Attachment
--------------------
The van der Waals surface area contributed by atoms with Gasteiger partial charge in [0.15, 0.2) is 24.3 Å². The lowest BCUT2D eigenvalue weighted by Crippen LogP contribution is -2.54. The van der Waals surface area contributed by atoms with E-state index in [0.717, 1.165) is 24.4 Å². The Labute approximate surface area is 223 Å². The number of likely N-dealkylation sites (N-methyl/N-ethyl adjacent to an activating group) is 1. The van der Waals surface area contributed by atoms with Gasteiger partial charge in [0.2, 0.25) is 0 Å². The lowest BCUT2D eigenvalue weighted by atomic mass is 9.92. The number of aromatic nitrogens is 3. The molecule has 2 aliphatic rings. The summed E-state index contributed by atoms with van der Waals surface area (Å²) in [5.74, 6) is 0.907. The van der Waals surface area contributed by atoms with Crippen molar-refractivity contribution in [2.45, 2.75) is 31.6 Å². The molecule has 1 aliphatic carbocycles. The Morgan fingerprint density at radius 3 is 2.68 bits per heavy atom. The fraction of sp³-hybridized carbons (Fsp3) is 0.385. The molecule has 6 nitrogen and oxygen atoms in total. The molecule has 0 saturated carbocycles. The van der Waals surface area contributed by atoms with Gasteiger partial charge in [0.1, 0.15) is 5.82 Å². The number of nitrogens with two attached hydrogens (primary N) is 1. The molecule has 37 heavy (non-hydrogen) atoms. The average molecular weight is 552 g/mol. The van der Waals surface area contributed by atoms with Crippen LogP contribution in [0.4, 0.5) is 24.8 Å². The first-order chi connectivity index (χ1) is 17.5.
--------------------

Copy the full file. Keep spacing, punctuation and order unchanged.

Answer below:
The van der Waals surface area contributed by atoms with Gasteiger partial charge in [0.15, 0.2) is 24.3 Å². The lowest BCUT2D eigenvalue weighted by Crippen LogP contribution is -2.54. The van der Waals surface area contributed by atoms with E-state index in [0.717, 1.165) is 24.4 Å². The Labute approximate surface area is 223 Å². The number of likely N-dealkylation sites (N-methyl/N-ethyl adjacent to an activating group) is 1. The van der Waals surface area contributed by atoms with Gasteiger partial charge in [0.2, 0.25) is 0 Å². The lowest BCUT2D eigenvalue weighted by atomic mass is 9.92. The number of aromatic nitrogens is 3. The molecule has 2 aliphatic rings. The summed E-state index contributed by atoms with van der Waals surface area (Å²) in [5.74, 6) is 0.907. The van der Waals surface area contributed by atoms with Crippen molar-refractivity contribution in [2.45, 2.75) is 31.6 Å². The molecule has 1 aliphatic carbocycles. The Morgan fingerprint density at radius 3 is 2.68 bits per heavy atom. The fraction of sp³-hybridized carbons (Fsp3) is 0.385. The molecule has 6 nitrogen and oxygen atoms in total. The molecule has 0 saturated carbocycles. The van der Waals surface area contributed by atoms with Gasteiger partial charge in [0.1, 0.15) is 5.82 Å². The number of nitrogens with two attached hydrogens (primary N) is 1. The molecule has 37 heavy (non-hydrogen) atoms. The average molecular weight is 552 g/mol. The van der Waals surface area contributed by atoms with Crippen LogP contribution in [0.4, 0.5) is 24.8 Å². The first-order chi connectivity index (χ1) is 17.5.